A Broken Hallelujah: Not afraid of Bad News
by Elizabeth Eno, Guest Writer
The news about our little girl came just as we were finishing up a wonderful summer vacation so we were not at our home in Florida. Though that made our circumstances more difficult on some levels, we felt God’s mercy and grace in delaying our homeward trip. Rather than my family learning through a phone call that their little granddaughter’s heart had stopped beating, we would soon feel their arms around us as we cried together, but telling them was so painful.
We went into the kitchen where my dad was cleaning up lunch dishes. My sister Natalie was playing with our 15-month-old daughter, Lily. My throat tight with tears, I could not speak. Jason shared the news, “There was no heartbeat.”
I walked over to my Dad and he took a deep breath, and just hugged me for a while. I cried and he held on to me, saying, “I’m so sorry.” I turned and hugged Natalie and cried some more.
Both Jason and I looked at Lily who was as happy as could be, and we smothered her in hugs and kisses. Thankfulness that overflowed us at the miracle of Lily, mixed with the stinging realization that our first daughter would never know the joy of this little sister.
Frantic phone calls to my mom brought her racing home. We hugged and cried. Somehow I wanted to comfort my mother and said words I knew were not true and yet true, “It’s fine…our baby is ok, everything is going to be fine.”
At that moment, I thought that if I said those words, I could will away the truth. I was in no physical pain; it was not obvious to me in any way that my baby was not breathing. If something was wrong, wouldn’t I feel it inside?
Jason called his parents. They had been waiting for his call and were expecting him to tell them if they were going to have a new grandson or granddaughter. How difficult it was for him to tell them what we had been told. Though miles separated us, grief pulled us together.
What do we do when we hear bad news? What do we do when we have to tell someone else information we know they don’t want to hear? My response to the doctor’s words was resistance and confusion. How could this be happening? I was also desperate for a solution. How can we fix this?
The psalmist reminds us that when our confidence is in the Lord, bad news will not shake us. Does that mean we will not react with sorrow, grief, disappointment, anguish when bad news slams us? What does it mean that we will not be moved when we trust in the Lord? When the stormy ocean of grief or bad news hammers on us, when we are confused and terrified by the uncertainty of the next minutes, we can cling to this promise. That the Lord will not let go of His child, no matter the strength of the storm. Though I had no other answers, God’s Word taught me that in seasons of pain, His presence is enough. This experience of hearing the worst news I have ever heard continues to grow my faith and challenges me to dig into His Word more so that when these life-altering situations come, there is a foundation of truth from which to respond. Though I bend like a tree in a hurricane, He holds me tightly in His grip, perhaps whispering words similar to the ones I whispered to my mother, “It’s fine, your baby is with Me, you’re going to be fine. I am with you.”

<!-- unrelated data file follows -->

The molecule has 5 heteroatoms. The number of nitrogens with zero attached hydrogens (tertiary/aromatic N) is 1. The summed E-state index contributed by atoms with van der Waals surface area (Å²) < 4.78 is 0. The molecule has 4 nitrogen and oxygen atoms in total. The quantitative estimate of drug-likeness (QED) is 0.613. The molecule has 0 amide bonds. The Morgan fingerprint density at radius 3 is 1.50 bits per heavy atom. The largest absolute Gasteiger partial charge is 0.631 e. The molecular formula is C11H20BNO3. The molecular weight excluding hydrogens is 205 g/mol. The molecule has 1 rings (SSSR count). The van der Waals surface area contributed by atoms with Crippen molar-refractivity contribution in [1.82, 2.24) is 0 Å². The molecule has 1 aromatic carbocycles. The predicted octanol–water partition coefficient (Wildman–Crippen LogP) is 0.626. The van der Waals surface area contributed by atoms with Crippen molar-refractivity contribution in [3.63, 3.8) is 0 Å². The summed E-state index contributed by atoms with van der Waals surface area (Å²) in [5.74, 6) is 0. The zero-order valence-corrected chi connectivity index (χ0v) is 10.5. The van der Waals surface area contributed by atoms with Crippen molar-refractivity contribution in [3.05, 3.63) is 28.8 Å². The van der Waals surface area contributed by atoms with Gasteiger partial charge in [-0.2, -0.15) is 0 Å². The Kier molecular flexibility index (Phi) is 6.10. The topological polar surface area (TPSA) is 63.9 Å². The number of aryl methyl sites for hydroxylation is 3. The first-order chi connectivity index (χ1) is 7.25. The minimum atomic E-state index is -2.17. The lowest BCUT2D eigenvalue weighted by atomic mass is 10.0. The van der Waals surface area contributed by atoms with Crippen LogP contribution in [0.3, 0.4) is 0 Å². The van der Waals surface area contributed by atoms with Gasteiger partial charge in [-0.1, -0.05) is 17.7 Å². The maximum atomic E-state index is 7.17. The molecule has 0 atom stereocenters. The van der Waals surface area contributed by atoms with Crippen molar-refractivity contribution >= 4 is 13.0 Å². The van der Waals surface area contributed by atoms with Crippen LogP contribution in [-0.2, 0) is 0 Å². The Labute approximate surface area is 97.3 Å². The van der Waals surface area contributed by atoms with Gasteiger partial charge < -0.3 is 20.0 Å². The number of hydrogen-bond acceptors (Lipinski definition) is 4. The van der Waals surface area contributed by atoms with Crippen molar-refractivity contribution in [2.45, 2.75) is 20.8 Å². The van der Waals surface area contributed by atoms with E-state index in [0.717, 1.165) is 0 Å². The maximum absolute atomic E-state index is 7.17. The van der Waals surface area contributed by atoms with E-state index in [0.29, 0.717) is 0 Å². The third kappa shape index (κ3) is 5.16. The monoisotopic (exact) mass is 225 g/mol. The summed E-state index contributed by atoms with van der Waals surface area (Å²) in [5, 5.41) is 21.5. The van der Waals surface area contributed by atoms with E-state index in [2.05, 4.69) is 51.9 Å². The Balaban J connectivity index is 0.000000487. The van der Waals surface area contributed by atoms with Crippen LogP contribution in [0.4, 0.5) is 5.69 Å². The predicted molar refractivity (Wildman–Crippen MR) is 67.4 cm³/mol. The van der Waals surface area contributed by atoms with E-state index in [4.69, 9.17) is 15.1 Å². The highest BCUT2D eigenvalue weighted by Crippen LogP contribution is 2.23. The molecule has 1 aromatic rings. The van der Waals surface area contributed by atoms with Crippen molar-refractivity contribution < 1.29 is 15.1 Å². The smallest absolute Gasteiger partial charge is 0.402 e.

Have you received bad news recently? If so, ask the Lord to help you put your confidence in Him. If you haven’t received bad news, prepare yourself now for whatever may come by rooting yourself in the promises of His Word. Then, when you hear something you wish wasn’t true, those promises will encourage you to trust in the One who is holding you. Write down Psalm 112:6-7 in your journal or on a 3x5 card and place it on your bathroom mirror to serve as a daily motivator to trust in the Lord and read His Word, and an encouragement that He will hold you firm when bad news comes.
ABOUT THE AUTHOR
Elizabeth Eno has worked for Wycliffe Bible Translators since 2004. She initially lived in South Asia facilitating Chronological Bible storytelling projects for more than 18 Bibleless people groups. Today, Elizabeth serves as Wycliffe's Volunteer & Intern Placement Team Leader. Elizabeth currently lives in Florida with her husband, Jason, and their 18-month-old daughter, Lily. In her free time, Elizabeth enjoys being with her family and especially likes watching Lily learn and experience the world for the first time! Elizabeth writes periodically at www.elizabethstories.blogspot.com. Elizabeth's writings about her infertility and miscarriage journey can be found here: www.itisaprocess.wordpress.com.
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